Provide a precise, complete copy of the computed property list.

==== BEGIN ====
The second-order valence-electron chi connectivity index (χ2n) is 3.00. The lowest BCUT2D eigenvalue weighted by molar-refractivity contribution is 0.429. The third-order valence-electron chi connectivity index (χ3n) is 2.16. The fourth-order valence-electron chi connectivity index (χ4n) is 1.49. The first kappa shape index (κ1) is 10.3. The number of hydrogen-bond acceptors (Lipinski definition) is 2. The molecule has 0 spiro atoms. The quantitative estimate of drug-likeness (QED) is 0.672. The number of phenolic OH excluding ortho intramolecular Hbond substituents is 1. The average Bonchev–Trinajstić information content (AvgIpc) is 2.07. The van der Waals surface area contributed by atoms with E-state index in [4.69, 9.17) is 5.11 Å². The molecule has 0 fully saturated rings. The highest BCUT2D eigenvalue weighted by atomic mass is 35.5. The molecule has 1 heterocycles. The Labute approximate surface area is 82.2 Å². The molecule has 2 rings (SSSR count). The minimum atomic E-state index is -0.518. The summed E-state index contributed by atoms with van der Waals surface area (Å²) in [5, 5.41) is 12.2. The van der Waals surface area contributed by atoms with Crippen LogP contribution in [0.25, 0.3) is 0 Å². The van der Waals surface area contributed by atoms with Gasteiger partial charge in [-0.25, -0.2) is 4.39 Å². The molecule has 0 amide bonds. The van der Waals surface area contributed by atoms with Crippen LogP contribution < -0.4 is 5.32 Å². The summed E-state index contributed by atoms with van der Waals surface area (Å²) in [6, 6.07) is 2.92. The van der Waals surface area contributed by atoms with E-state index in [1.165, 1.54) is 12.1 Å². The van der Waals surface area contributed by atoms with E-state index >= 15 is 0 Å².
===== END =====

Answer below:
The second-order valence-electron chi connectivity index (χ2n) is 3.00. The lowest BCUT2D eigenvalue weighted by molar-refractivity contribution is 0.429. The third-order valence-electron chi connectivity index (χ3n) is 2.16. The fourth-order valence-electron chi connectivity index (χ4n) is 1.49. The first kappa shape index (κ1) is 10.3. The number of hydrogen-bond acceptors (Lipinski definition) is 2. The molecule has 0 spiro atoms. The quantitative estimate of drug-likeness (QED) is 0.672. The number of phenolic OH excluding ortho intramolecular Hbond substituents is 1. The average Bonchev–Trinajstić information content (AvgIpc) is 2.07. The van der Waals surface area contributed by atoms with E-state index in [4.69, 9.17) is 5.11 Å². The molecule has 0 fully saturated rings. The highest BCUT2D eigenvalue weighted by atomic mass is 35.5. The molecule has 1 heterocycles. The Labute approximate surface area is 82.2 Å². The molecule has 2 rings (SSSR count). The minimum atomic E-state index is -0.518. The summed E-state index contributed by atoms with van der Waals surface area (Å²) in [5, 5.41) is 12.2. The van der Waals surface area contributed by atoms with Crippen LogP contribution in [0.25, 0.3) is 0 Å². The van der Waals surface area contributed by atoms with Gasteiger partial charge in [-0.25, -0.2) is 4.39 Å². The molecule has 0 amide bonds. The van der Waals surface area contributed by atoms with Crippen LogP contribution < -0.4 is 5.32 Å². The summed E-state index contributed by atoms with van der Waals surface area (Å²) in [6, 6.07) is 2.92. The van der Waals surface area contributed by atoms with E-state index in [1.165, 1.54) is 12.1 Å². The van der Waals surface area contributed by atoms with E-state index >= 15 is 0 Å².